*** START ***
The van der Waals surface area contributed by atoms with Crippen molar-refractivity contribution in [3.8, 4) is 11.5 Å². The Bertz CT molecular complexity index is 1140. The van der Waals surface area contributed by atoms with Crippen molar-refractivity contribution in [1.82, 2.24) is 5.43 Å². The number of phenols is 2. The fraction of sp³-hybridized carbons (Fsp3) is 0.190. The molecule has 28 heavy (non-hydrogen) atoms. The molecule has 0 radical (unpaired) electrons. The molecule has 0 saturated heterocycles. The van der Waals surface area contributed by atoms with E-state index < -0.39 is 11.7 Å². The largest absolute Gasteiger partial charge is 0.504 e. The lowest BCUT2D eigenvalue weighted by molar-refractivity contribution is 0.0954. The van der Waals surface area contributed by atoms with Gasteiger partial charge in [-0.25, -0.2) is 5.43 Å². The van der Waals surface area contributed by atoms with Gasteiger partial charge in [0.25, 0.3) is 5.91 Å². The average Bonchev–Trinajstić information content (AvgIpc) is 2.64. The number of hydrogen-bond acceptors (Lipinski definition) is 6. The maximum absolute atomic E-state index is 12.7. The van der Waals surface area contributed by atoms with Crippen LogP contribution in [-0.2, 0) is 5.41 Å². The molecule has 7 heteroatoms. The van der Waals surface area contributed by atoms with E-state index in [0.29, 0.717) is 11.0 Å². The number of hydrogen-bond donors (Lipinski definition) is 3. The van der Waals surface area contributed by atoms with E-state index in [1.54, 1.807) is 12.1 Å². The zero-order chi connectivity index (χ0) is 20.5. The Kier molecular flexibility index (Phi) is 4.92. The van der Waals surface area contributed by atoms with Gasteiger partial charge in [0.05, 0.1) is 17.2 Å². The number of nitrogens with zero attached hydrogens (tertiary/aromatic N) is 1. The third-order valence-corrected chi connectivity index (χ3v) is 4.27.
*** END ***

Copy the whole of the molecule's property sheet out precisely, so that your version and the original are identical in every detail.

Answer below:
The van der Waals surface area contributed by atoms with Crippen molar-refractivity contribution in [3.8, 4) is 11.5 Å². The Bertz CT molecular complexity index is 1140. The van der Waals surface area contributed by atoms with Crippen molar-refractivity contribution in [1.82, 2.24) is 5.43 Å². The number of phenols is 2. The fraction of sp³-hybridized carbons (Fsp3) is 0.190. The molecule has 28 heavy (non-hydrogen) atoms. The molecule has 0 radical (unpaired) electrons. The molecule has 0 saturated heterocycles. The van der Waals surface area contributed by atoms with E-state index < -0.39 is 11.7 Å². The largest absolute Gasteiger partial charge is 0.504 e. The lowest BCUT2D eigenvalue weighted by molar-refractivity contribution is 0.0954. The van der Waals surface area contributed by atoms with Gasteiger partial charge in [-0.25, -0.2) is 5.43 Å². The van der Waals surface area contributed by atoms with Gasteiger partial charge in [0.25, 0.3) is 5.91 Å². The average Bonchev–Trinajstić information content (AvgIpc) is 2.64. The number of hydrogen-bond acceptors (Lipinski definition) is 6. The maximum absolute atomic E-state index is 12.7. The van der Waals surface area contributed by atoms with Crippen LogP contribution in [-0.2, 0) is 5.41 Å². The molecule has 7 heteroatoms. The van der Waals surface area contributed by atoms with E-state index in [0.29, 0.717) is 11.0 Å². The number of hydrogen-bond donors (Lipinski definition) is 3. The van der Waals surface area contributed by atoms with E-state index in [1.54, 1.807) is 12.1 Å². The zero-order chi connectivity index (χ0) is 20.5. The Kier molecular flexibility index (Phi) is 4.92. The van der Waals surface area contributed by atoms with Gasteiger partial charge in [0.05, 0.1) is 17.2 Å². The number of nitrogens with zero attached hydrogens (tertiary/aromatic N) is 1. The third-order valence-corrected chi connectivity index (χ3v) is 4.27.